Wednesday, September 13, 2023  at 2:00 p.m. ET.

While much of the discussion surrounding higher education and artificial intelligence (AI) has focused on scaling up AI research and adapting teaching methods in the face of tools such as ChatGPT, another side to AI’s impact on higher education is also compelling action. AI and machine learning are reshaping the world of work. It is predicted that over the next five years, new career paths will emerge, many existing paths will be reshaped, and some will end because of AI adoption and innovation. Higher education has entered a pivotal moment of challenge and opportunity to respond to this rapidly changing employability landscape.

This webinar will feature a panel of experts who will contemplate the impact AI will have on the near-term future of employment in the United States and consider the most important changes higher education can make to develop a well-prepared workforce. This discussion will also focus on partnership, curricular, and pedagogical opportunities that will enable higher education to prepare our students for an increasingly AI-rich future.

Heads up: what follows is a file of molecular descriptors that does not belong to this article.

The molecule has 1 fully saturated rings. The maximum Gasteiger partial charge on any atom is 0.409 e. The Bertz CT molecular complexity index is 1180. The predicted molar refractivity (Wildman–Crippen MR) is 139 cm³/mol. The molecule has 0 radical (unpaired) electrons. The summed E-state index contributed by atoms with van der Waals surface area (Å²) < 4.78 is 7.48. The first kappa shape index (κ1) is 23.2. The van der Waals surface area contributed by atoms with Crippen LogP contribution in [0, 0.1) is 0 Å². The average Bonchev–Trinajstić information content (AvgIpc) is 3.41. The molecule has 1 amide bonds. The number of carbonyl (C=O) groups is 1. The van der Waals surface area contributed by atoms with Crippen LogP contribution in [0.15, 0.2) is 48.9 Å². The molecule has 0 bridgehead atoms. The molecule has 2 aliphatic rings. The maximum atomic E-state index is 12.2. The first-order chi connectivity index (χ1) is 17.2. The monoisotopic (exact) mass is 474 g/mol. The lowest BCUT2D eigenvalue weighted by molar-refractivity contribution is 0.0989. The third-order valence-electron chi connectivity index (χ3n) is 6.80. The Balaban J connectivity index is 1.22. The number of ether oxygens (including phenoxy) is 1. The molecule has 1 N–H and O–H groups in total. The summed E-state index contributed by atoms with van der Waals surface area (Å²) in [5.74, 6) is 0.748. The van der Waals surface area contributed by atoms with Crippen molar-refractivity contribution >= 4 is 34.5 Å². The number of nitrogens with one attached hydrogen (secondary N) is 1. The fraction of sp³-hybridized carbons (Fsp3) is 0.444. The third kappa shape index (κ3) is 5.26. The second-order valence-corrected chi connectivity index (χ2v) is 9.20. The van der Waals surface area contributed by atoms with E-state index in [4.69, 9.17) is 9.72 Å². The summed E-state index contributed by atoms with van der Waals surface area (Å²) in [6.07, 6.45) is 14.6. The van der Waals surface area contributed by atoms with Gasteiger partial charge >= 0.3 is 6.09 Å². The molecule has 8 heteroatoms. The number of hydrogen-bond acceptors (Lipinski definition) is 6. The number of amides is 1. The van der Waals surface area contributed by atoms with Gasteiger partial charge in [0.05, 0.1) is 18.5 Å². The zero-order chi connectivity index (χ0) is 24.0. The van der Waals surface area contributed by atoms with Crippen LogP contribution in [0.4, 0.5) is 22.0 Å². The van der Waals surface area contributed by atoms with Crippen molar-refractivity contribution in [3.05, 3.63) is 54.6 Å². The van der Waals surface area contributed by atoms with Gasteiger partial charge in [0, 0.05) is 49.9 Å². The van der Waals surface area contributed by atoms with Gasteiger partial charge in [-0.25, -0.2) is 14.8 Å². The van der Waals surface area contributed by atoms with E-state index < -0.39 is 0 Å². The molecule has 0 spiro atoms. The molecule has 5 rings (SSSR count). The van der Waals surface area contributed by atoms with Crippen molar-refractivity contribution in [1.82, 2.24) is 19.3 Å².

Register now!

Moderator

C. Edward Watson
Associate Vice President for Curricular and Pedagogical Innovation, Executive Director for Open Educational Resources and Digital Innovation, AAC&U

Panelists

Earl Buford
President, Council for Adult and Experiential Learning (CAEL)

Brian Haugabrook
Specialist Leader, Deloitte

William J. McKinney
Senior Fellow, AAC&U

Krystal Rawls
Workforce Integration Network Director, California State University, Dominguez Hills

FREE Webinar: Will AI Replace the Educator?

Will AI Replace the Educator?

12:00 p.m. – 1:00 p.m. ET, Thursday, August 10, 2023

Artificial Intelligence (AI) is rapidly transforming how students learn and even how educators teach. While we’re still in the early stages of realizing the vast potential of these new technologies, it doesn’t feel too soon to wonder, will AI replace teachers?